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Power to Heal: Medicare and the Civil Rights Revolution, by BLB Film Productions, LLC

Power to Heal: Medicare and the Civil Rights Revolution, by BLB Film Productions, LLC MEDIAREVIEWS PowertoHeal:MedicareandtheCivilRightsRevolution.2018.Producers:Barbara Berney,RobertaFriedman,andDanielLoewenthal;Directors:CharlesBurnett andDanielLoewenthal.BLBFilmProductions.www.blbfilmproductions.com PowertoHeal:MedicareandtheCivilRightsRevolutionusesthehistoryofrace andhealthpolicytoillustratehowblackmedicalandcivilrightsleaders,grass roots activists, and the federal government worked together to desegregate America’s hospitals, and secure more equitable and accessible healthcare for black Americans. The film expands the narrative of the civil rights movement beyondafightforvotingprivileges,jobs,education,andhousingtoincludea lesserknownbattletheeradicationofaraciallyseparateandunequalhealth- caresystem. Power to Heal employs an impressive range of primary sources, includ- ing oral histories with nurses and community members, photographs, and archival data to advance the argument that Medicare legislation desegregated our nation’s hospitals. With the passage of the Civil Rights Act of 1964 and the Social Security Amendments Act of 1965, which created Medicare and Medicaid,thefederalgovernmenthadbothalegislativemandatetoguarantee all citizens equal access to hospitals that received federal funds, and a univer- sal insurance program to enforce it. Simply put, hospitals that did not com- ply with Title VI of the Civil Rights Act which “forbade discrimination on the basis of race, color, and national origin” would be denied Medicare reim- bursement.¹Indramaticstyle,viewersexperiencethefranticpushbyPresident Lyndon B. Johnson’s administration to successfully integrate thousands of hospitalsinjust3months,andintheprocess,avertanationalcrisisthatwould haveleftcountlessMedicarebeneficiarieswithoutaccesstomedicalcare. Thediversityinauthoritativevoiceisakeystrengthofthefilmthathelps move the narrative beyond the stereotypical depiction of black Americans as merely powerless victims of Jim Crow racism and neglect, and highlights the racial uplift that was occurring within the black community prior to federal intervention.Asthefilmdemonstrates,blackphysiciansestablishedandoper- http://www.deepdyve.com/assets/images/DeepDyve-Logo-lg.png Nursing History Review Springer Publishing

Power to Heal: Medicare and the Civil Rights Revolution, by BLB Film Productions, LLC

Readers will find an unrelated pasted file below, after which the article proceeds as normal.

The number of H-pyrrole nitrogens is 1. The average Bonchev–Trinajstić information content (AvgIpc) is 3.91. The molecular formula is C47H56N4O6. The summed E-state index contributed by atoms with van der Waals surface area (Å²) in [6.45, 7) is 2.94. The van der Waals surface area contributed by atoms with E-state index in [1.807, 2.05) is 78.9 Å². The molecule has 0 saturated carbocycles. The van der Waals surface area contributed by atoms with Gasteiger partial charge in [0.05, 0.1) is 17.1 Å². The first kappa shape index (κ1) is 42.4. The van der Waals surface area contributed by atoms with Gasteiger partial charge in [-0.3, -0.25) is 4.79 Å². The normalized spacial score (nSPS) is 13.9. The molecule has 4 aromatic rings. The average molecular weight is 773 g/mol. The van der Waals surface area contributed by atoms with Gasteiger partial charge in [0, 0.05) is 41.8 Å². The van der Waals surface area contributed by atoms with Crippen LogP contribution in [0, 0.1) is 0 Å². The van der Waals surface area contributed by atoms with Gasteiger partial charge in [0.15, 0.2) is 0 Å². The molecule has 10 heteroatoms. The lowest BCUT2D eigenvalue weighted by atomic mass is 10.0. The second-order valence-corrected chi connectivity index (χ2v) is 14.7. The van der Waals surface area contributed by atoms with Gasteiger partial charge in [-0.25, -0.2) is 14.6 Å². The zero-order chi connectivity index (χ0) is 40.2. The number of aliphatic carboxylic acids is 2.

Nursing History Review , Volume 28 (1): 3 – Sep 19, 2019

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Publisher
Springer Publishing
Copyright
© 2020 Springer Publishing Company
ISSN
1062-8061
eISSN
1938-1913
DOI
10.1891/1062-8061.28.196
Publisher site
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Abstract

MEDIAREVIEWS PowertoHeal:MedicareandtheCivilRightsRevolution.2018.Producers:Barbara Berney,RobertaFriedman,andDanielLoewenthal;Directors:CharlesBurnett andDanielLoewenthal.BLBFilmProductions.www.blbfilmproductions.com PowertoHeal:MedicareandtheCivilRightsRevolutionusesthehistoryofrace andhealthpolicytoillustratehowblackmedicalandcivilrightsleaders,grass roots activists, and the federal government worked together to desegregate America’s hospitals, and secure more equitable and accessible healthcare for black Americans. The film expands the narrative of the civil rights movement beyondafightforvotingprivileges,jobs,education,andhousingtoincludea lesserknownbattletheeradicationofaraciallyseparateandunequalhealth- caresystem. Power to Heal employs an impressive range of primary sources, includ- ing oral histories with nurses and community members, photographs, and archival data to advance the argument that Medicare legislation desegregated our nation’s hospitals. With the passage of the Civil Rights Act of 1964 and the Social Security Amendments Act of 1965, which created Medicare and Medicaid,thefederalgovernmenthadbothalegislativemandatetoguarantee all citizens equal access to hospitals that received federal funds, and a univer- sal insurance program to enforce it. Simply put, hospitals that did not com- ply with Title VI of the Civil Rights Act which “forbade discrimination on the basis of race, color, and national origin” would be denied Medicare reim- bursement.¹Indramaticstyle,viewersexperiencethefranticpushbyPresident Lyndon B. Johnson’s administration to successfully integrate thousands of hospitalsinjust3months,andintheprocess,avertanationalcrisisthatwould haveleftcountlessMedicarebeneficiarieswithoutaccesstomedicalcare. Thediversityinauthoritativevoiceisakeystrengthofthefilmthathelps move the narrative beyond the stereotypical depiction of black Americans as merely powerless victims of Jim Crow racism and neglect, and highlights the racial uplift that was occurring within the black community prior to federal intervention.Asthefilmdemonstrates,blackphysiciansestablishedandoper-

Journal

Nursing History ReviewSpringer Publishing

Published: Sep 19, 2019

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